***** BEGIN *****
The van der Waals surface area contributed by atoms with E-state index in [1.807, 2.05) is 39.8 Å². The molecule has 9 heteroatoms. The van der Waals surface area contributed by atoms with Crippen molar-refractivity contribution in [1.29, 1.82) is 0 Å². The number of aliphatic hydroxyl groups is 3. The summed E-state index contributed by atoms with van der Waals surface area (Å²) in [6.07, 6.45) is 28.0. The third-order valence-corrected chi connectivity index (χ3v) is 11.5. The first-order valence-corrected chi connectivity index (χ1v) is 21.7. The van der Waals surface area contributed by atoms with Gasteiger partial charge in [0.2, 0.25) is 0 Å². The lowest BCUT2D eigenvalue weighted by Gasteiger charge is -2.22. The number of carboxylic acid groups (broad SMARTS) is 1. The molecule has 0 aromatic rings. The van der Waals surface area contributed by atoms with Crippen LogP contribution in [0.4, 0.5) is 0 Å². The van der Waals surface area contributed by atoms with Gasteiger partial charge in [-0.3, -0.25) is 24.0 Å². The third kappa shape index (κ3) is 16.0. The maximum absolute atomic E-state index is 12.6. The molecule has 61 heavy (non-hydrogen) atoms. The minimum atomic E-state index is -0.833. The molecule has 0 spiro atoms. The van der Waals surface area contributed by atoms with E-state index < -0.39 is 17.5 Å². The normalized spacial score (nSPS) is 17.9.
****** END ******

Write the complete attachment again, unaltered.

The van der Waals surface area contributed by atoms with E-state index in [1.807, 2.05) is 39.8 Å². The molecule has 9 heteroatoms. The van der Waals surface area contributed by atoms with Crippen molar-refractivity contribution in [1.29, 1.82) is 0 Å². The number of aliphatic hydroxyl groups is 3. The summed E-state index contributed by atoms with van der Waals surface area (Å²) in [6.07, 6.45) is 28.0. The third-order valence-corrected chi connectivity index (χ3v) is 11.5. The first-order valence-corrected chi connectivity index (χ1v) is 21.7. The van der Waals surface area contributed by atoms with Gasteiger partial charge in [0.2, 0.25) is 0 Å². The lowest BCUT2D eigenvalue weighted by Gasteiger charge is -2.22. The number of carboxylic acid groups (broad SMARTS) is 1. The molecule has 0 aromatic rings. The van der Waals surface area contributed by atoms with Crippen LogP contribution in [0.4, 0.5) is 0 Å². The van der Waals surface area contributed by atoms with Gasteiger partial charge in [-0.3, -0.25) is 24.0 Å². The third kappa shape index (κ3) is 16.0. The maximum absolute atomic E-state index is 12.6. The molecule has 61 heavy (non-hydrogen) atoms. The minimum atomic E-state index is -0.833. The molecule has 0 spiro atoms. The van der Waals surface area contributed by atoms with E-state index < -0.39 is 17.5 Å². The normalized spacial score (nSPS) is 17.9.